Both Wayne and Shuster were active in dramatics as high school students, and later as university students with the Beta Sigma Rho fraternity. In 1941, while still in school, Wayne and Shuster created their first show for CFRB radio, titled Wife Preservers. It was followed shortly thereafter by their hit comedy show, The Wayne and Shuster Show, on CBC's Trans-Canada Network. In 1942, the two men joined the Canadian infantry and brought their Army Show to different military bases across Canada. They took the show to Normandy after D-Day and wrote a 52 week series for veterans.

Ontario Jewish Archives, fonds 22, series 3, file 25.

Radio script from the Wayne and Shuster show, March 1952.

Ontario Jewish Archives, fonds 22, series 3, file 25.

Following the war, the Wayne and Shuster Show returned to CBC radio and went on to become a much beloved program, earning the men a national audience. The half-hour radio program was broadcast live at 9:30pm on Thursday evenings. The show often featured comedic spoofs on classical plays and literature and was therefore described as "literary slapstick." Wayne and Shuster performed alongside co-stars Eric Christmas, Terry Dale, Herb May and several other guest comedians. The show was produced by Jackie Rae and Samuel Hershenhoren provided the music. The radio program ran until 1954, at which point Wayne and Shuster began to produce hour-long specials on CBC television. In 1958, they appeared on the Ed Sullivan Show in the United States and in fact, became a regular feature, breaking the record for the number of appearances by any one guest. In 1999, Wayne and Shuster were inducted into Canada's Walk of Fame.

Wayne and Shuster make an appearance in a number of the OJA's collections. A small selection of radio scripts from the Wayne and Shuster show are contained within the Morris Norman fonds. The pair are also found in the Beta Sigma Rho Fraternity fonds, the Al Gilbert fonds and a number of smaller family collections.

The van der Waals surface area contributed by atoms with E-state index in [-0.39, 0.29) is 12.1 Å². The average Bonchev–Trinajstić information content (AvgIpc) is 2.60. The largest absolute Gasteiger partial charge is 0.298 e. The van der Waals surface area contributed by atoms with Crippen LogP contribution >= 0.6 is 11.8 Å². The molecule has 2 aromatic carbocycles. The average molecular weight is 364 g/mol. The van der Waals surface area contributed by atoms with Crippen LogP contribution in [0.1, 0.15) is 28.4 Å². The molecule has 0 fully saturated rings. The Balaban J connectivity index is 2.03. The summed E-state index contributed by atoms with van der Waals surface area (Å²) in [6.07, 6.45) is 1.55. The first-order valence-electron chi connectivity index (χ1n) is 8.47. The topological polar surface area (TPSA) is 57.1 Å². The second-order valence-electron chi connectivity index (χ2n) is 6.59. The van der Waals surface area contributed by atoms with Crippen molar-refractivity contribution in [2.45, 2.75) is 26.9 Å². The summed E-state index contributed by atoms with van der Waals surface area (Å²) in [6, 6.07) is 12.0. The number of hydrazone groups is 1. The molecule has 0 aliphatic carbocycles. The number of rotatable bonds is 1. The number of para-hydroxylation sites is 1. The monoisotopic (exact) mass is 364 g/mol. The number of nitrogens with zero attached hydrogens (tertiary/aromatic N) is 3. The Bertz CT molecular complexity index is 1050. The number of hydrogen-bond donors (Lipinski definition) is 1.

May declared Jewish Heritage Month by the Ontario Legislature

Ontario Jewish Archives, item 1230.

Shumer and Geldzaeler families, ca. 1895.

Ontario Jewish Archives, item 1230.

On February 23, 2012, the Ontario Legislature passed Bill 17, making the month of May Jewish Heritage Month in the province. The Bill was presented by Eglinton-Lawrence MPP Mike Colle and co-sponsored by Thornhill MPP Peter Shurman and Parkdale-High Park MPP Cheri DiNovo. The Ontario Jewish Archives was in support of the bill and provided research assistance to Mike Colle's office by highlighting some important historical figures and organizations in the developement of Ontario's thriving Jewish community.

The bill recognizes the long and significant history of Ontario Jewry in the province. According to Irving Abella's A Coat of Many Colours, Moses David was the first practicing Jew to permanently settle in Upper Canada in 1803, in what is now Windsor, Ontario. Yet, it wasn't until the 1830s that Jewish settlements and communities in Ontario began to grow and by the 1850s, the Jewish population in Toronto was significant enough to warrent the formation of the Province's first synagogue: the Toronto Hebrew Congregation, now known as Holy Blossom Temple.

Although individuals have played an important role in the development of Ontario, it is the collective strength of the Jewish community that has allowed it to flourish into the twentieth and twenty-first centuries, especially during times systematic discrimination and antisemitism. Now thanks to the Ontario Government, this collectivity will be at the forefront every May as we celebrate what has been a remarkable two hundred years of Jewish communal development.